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Lindsay Buckingham compares Stevie Nicks to Donald Trump

Rock and roll’s resident feuding dynasty have kicked off another round of sparring. Ex-Fleetwood Mac member Lindsey Buckingham has reignited his feud with Stevie Nicks in a new interview with Rolling Stone. This comes after Buckingham was fired from the band in April 2018, after things came to a head backstage when they played at the MusiCares Person of the Year ceremony in January that year. 

There were many reasons why Buckingham was fired, but it is clear that a “huge impasse” had been reached and something needed to give. Subsequently, it was announced that the vocalist/guitarist would not appear on that year’s tour. Later that year, he sued the rest of the band claiming that he was “suddenly cut off” after a dispute over the possibility of postponing the tour to play solo dates.

Typical of Fleetwood Mac, the truth is opaque. Buckingham also claimed that he learned about his firing after a call from Fleetwood Mac manager Irving Azoff, who relayed a message from Stevie Nicks. Allegedly Azoff said: “Stevie never wants to be on a stage with you again.” 

Eventually, the lawsuit was settled out of court. Buckingham told the press: “We’ve all signed off on something. I’m happy enough with it. I’m not out there trying to twist the knife at all. I’m trying to look at this with some level of compassion, some level of wisdom.”

However, in the new interview with Rolling Stone, Buckingham has reopened the wound. He has now said that he was fired because Nicks “wanted to shape the band in her own image, a more mellow thing”. 

It is who he likened Nicks and the rest of the band to that has caught the headlines and clearly offended Fleetwood Mac. He opined: “I think others in the band just felt that they were not empowered enough individually, for whatever their own reasons, to stand up for what was right. And so it became a little bit like Trump and the Republicans.”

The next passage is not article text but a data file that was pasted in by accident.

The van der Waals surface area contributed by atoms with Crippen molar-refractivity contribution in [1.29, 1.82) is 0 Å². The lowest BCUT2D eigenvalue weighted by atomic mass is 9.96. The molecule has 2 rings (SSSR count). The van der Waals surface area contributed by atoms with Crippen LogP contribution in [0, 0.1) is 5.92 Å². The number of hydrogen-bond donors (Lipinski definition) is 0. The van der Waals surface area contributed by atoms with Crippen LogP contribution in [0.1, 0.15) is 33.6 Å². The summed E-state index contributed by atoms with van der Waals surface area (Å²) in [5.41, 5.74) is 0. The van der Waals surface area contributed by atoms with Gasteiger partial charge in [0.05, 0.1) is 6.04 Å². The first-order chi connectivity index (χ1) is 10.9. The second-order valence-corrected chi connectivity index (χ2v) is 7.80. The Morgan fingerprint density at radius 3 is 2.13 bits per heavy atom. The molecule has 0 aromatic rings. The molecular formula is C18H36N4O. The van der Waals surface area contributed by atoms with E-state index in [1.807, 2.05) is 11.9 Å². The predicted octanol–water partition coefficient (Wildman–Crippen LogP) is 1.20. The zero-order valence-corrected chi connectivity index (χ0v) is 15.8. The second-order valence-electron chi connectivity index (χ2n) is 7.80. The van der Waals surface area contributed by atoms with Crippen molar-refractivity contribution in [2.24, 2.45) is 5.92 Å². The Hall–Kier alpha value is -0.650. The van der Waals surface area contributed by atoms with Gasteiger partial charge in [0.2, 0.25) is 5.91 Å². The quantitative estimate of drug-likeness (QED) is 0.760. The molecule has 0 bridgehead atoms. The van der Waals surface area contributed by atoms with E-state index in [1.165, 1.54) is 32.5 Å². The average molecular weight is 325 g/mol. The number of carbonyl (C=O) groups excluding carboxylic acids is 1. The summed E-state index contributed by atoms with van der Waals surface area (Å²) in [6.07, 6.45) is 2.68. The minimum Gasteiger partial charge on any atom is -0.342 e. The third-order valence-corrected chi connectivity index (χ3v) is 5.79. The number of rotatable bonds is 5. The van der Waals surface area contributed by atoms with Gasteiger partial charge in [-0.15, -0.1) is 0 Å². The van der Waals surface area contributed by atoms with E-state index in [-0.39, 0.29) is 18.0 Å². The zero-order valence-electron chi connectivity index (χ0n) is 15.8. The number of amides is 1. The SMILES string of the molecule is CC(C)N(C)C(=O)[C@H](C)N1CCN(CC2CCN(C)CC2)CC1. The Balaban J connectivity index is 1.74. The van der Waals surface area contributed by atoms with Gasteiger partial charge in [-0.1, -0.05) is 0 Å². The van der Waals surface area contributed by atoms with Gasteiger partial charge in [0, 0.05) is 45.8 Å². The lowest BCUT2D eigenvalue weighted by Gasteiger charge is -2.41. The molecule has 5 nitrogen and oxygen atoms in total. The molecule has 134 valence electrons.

Of the tour that he did not play, which saw Mike Campbell and Crowded House’s Neil Finn replacing him on guitar, he posited that he felt it “seemed somewhat generic and perhaps bordering on being a cover band … what this did was dishonour the legacy that we built”.

The Rolling Stone interview also included a scathing response from Nicks, who called Buckingham’s account “revisionist history” and “factually inaccurate”.

The contradictory statement read: “Following an exceedingly difficult time with Lindsey at MusiCares [award show] in New York in 2018, I decided for myself that I was no longer willing to work with him … we could start in 1968 and work up to 2018 with a litany of very precise reasons why I will not work with him. To be exceedingly clear, I did not have him fired, I did not ask for him to be fired, I did not demand he be fired. Frankly, I fired myself.” 

Nicks‘ version of events, told a completely different tale of that fateful show back in 2018: “I proactively removed myself from the band and a situation I considered to be toxic to my wellbeing. I was done. If the band went on without me, so be it. I have championed independence my whole life, and I believe every human being should have the absolute freedom to set their boundaries of what they can and cannot work with. And after many lengthy group discussions, Fleetwood Mac, a band whose legacy is rooted in evolution and change, found a new path forward with two hugely talented new members.”

It seems there’s never a year that goes by in Fleetwood Mac without some form of fallout. Regardless, the world of music keeps on turning. Buckingham is releasing a new solo album, and prior to the pandemic, Fleetwood Mac embarked on a 50th-anniversary tour. 

Listen to Buckingham’s new track, ‘Scream’, below.

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